Why You Should You Be Using A Protein Powder

Why You Should You Be Using A Protein Powder

As one of the three macronutrients – nutrients your body needs in significant amounts – protein is essential for building a stronger body, improving recovery time and balancing your energy levels. And with studies showing you may need more than you think, a protein powder is a fool-proof way to up your intake. Is it about time you gave them a go?

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Protein Powders Are Worthwhile If You’re A Regular Gym Goer

Both the NHS and British Nutrition Foundation recommend 0.75g of protein per kilogram of bodyweight per day, but recent studies suggest these guidelines are too low, especially if you’re active. Research suggests that if you do more than 150 minutes of exercise per week, it could be worth eating 1.2 to 1.5g of protein per kg of bodyweight, while strength and endurance athletes will need even more. A protein powder is a simple and convenient way to pack in the protein, with one scoop providing around 20g, helping you on your way to your daily target in an easy-to-digest manner. Even if strength training isn’t your thing, your muscles tear during exercise (including during yoga and running) and require protein in order to repair and rebuild themselves. Protein is also worth considering following an injury, when the body is working hard to repair damaged tissues. As Paula Werrett, nutritional therapist says, “If you do a lot of training, are looking to enhance recovery from sports or are trying to lose weight, a protein powder can be useful. They can also help you build muscle, repair tissue, and can control appetite and blood sugar balance. There is evidence that increasing protein in the diet can be useful if you are trying to lose weight, too.”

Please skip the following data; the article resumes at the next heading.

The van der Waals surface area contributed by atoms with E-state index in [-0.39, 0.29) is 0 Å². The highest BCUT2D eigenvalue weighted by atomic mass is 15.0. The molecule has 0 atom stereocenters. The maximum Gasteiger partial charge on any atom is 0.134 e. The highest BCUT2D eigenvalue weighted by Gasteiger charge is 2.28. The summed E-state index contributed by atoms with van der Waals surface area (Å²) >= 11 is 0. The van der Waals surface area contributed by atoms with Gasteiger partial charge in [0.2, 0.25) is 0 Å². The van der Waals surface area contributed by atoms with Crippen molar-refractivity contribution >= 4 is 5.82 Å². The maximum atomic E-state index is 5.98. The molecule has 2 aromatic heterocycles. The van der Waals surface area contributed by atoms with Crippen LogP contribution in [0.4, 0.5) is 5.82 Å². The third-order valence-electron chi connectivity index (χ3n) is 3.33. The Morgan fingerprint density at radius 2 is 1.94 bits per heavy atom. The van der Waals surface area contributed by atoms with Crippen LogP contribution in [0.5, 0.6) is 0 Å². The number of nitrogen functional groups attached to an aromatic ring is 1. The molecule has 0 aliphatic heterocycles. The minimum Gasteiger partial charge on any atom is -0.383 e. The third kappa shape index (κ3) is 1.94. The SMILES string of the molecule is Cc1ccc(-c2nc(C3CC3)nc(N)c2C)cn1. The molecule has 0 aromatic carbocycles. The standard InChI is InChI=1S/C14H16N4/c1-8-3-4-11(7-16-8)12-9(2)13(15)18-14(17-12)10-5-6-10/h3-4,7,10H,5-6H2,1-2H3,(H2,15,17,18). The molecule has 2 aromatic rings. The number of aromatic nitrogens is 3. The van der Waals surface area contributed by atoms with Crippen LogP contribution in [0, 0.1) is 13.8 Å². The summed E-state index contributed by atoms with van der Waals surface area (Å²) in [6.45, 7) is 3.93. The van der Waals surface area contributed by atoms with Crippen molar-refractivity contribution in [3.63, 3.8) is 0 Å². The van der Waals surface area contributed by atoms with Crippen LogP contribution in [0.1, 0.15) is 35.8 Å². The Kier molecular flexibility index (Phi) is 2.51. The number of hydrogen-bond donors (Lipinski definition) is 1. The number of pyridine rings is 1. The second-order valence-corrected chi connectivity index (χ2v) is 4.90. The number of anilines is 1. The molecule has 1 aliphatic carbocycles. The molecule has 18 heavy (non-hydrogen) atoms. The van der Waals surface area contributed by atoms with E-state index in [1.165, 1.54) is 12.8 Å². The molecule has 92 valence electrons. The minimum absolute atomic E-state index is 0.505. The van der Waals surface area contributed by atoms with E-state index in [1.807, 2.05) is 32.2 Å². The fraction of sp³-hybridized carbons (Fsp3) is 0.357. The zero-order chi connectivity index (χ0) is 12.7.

The Benefits Extend Further Than Your Muscles

“There is a misconception protein is only for body builders, which couldn’t be further from the truth,” says Damian Soong, CEO of Form Nutrition. “Though protein is no doubt important to body builders, it’s a key macronutrient in the human diet that should be ingested daily by everyone to maximise the healthy functioning of the body. Protein plays a part in just about every bodily process you can think of – from cellular repair to hormone production, hair growth to immune system response.” Damian also says that not eating enough protein reduces lean body mass, muscle strength and function, and can cause muscle cramping, weakness and soreness. “When you don’t eat enough protein, your body will take protein from muscle tissue and use it as energy to support other vital body functions. This will eventually lead to muscle wasting and atrophy, which isn’t good if you’re looking to build a strong, resilient body.”

Using Protein Powder Won’t Make You Bulk Up